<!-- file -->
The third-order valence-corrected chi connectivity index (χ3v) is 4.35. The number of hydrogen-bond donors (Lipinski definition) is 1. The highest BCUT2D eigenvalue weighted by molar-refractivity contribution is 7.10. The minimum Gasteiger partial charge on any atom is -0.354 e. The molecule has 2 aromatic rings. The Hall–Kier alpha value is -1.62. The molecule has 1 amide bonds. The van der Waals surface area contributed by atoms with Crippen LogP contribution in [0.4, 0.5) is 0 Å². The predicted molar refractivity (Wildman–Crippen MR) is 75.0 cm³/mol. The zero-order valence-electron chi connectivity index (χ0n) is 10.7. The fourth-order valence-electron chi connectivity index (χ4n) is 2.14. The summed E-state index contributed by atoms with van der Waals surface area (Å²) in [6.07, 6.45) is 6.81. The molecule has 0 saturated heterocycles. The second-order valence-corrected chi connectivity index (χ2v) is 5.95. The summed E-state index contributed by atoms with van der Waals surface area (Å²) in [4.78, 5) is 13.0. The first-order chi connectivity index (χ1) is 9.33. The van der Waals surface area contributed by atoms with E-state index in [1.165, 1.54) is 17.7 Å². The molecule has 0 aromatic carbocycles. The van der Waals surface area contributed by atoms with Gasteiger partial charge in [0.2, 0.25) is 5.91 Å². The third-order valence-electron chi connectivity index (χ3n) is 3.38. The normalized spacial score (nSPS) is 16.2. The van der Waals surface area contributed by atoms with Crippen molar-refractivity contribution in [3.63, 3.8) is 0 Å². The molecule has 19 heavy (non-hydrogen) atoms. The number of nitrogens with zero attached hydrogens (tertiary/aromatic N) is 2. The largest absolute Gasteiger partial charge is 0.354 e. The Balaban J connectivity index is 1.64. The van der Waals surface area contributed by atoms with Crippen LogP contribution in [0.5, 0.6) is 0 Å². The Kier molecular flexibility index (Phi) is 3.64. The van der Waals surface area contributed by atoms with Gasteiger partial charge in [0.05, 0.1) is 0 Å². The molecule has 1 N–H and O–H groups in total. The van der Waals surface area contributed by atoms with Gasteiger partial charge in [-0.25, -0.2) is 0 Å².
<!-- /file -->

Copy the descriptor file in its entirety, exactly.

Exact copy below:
The third-order valence-corrected chi connectivity index (χ3v) is 4.35. The number of hydrogen-bond donors (Lipinski definition) is 1. The highest BCUT2D eigenvalue weighted by molar-refractivity contribution is 7.10. The minimum Gasteiger partial charge on any atom is -0.354 e. The molecule has 2 aromatic rings. The Hall–Kier alpha value is -1.62. The molecule has 1 amide bonds. The van der Waals surface area contributed by atoms with Crippen LogP contribution in [0.4, 0.5) is 0 Å². The predicted molar refractivity (Wildman–Crippen MR) is 75.0 cm³/mol. The zero-order valence-electron chi connectivity index (χ0n) is 10.7. The fourth-order valence-electron chi connectivity index (χ4n) is 2.14. The summed E-state index contributed by atoms with van der Waals surface area (Å²) in [6.07, 6.45) is 6.81. The molecule has 0 saturated heterocycles. The second-order valence-corrected chi connectivity index (χ2v) is 5.95. The summed E-state index contributed by atoms with van der Waals surface area (Å²) in [4.78, 5) is 13.0. The first-order chi connectivity index (χ1) is 9.33. The van der Waals surface area contributed by atoms with E-state index in [1.165, 1.54) is 17.7 Å². The molecule has 0 aromatic carbocycles. The van der Waals surface area contributed by atoms with Gasteiger partial charge in [0.2, 0.25) is 5.91 Å². The third-order valence-electron chi connectivity index (χ3n) is 3.38. The normalized spacial score (nSPS) is 16.2. The van der Waals surface area contributed by atoms with Crippen molar-refractivity contribution in [3.63, 3.8) is 0 Å². The molecule has 19 heavy (non-hydrogen) atoms. The number of nitrogens with zero attached hydrogens (tertiary/aromatic N) is 2. The largest absolute Gasteiger partial charge is 0.354 e. The Balaban J connectivity index is 1.64. The van der Waals surface area contributed by atoms with Crippen LogP contribution in [0.5, 0.6) is 0 Å². The Kier molecular flexibility index (Phi) is 3.64. The van der Waals surface area contributed by atoms with Gasteiger partial charge in [0.05, 0.1) is 0 Å². The molecule has 1 N–H and O–H groups in total. The van der Waals surface area contributed by atoms with Gasteiger partial charge in [-0.25, -0.2) is 0 Å².